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Deep Reinforcement Learning: theory, intuition, code

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PyData Amsterdam 2017

In this talk I'd like to give practical introduction into deep reinforcement learning methods, used to solve complex control problems in robotics, play Atari games, self-driving car control and lots more.

Deep Reinforcement Learning is a very hot topic, successfully applied in lots of areas which require planning of actions in complex, noisy and partially-observed environments. Concrete examples vary from playing arcade games, navigating websites, helicopter, quadrocopter and car control, protein folding and lots of others.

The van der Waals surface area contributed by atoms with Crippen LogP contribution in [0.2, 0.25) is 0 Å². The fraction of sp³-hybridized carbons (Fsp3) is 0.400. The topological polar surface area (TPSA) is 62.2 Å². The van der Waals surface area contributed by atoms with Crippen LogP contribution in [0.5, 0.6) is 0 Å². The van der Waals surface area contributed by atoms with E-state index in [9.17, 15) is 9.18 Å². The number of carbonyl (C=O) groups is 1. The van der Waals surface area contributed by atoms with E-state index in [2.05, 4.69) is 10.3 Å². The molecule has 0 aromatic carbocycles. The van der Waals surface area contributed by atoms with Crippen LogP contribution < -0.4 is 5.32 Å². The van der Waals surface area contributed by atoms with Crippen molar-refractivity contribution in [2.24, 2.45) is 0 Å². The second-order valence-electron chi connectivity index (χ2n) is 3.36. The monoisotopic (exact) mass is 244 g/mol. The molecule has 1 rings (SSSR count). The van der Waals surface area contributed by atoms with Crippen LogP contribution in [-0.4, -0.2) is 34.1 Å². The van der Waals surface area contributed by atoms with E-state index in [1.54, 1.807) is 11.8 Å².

Surprisingly, during my own delving into this wide topic, I've discovered that (with rare exceptions) there is a lack of concrete, understandable explanation of most successful and useful algorithms and methods, such as Deep Q-Networks (DQN), Policy Gradients (PG) and Asynchronous Advantage Actor-Critic (A3C). The situation is even worse with simple code examples of the above methods.

On the one side, there are lots of scientific papers on arxiv.org where researchers tune ideas and methods. On the other side there is a couple full-sized open-source projects implementing those methods plus dozens of "tricks" to improve stability and performance of those methods.

In this talk, I'll try to fill the gap between them by showing the intuition behind the math and demonstrating how those three approaches (DQN, PG and A3C) can be implemented in less than 200 lines of python code using keras.

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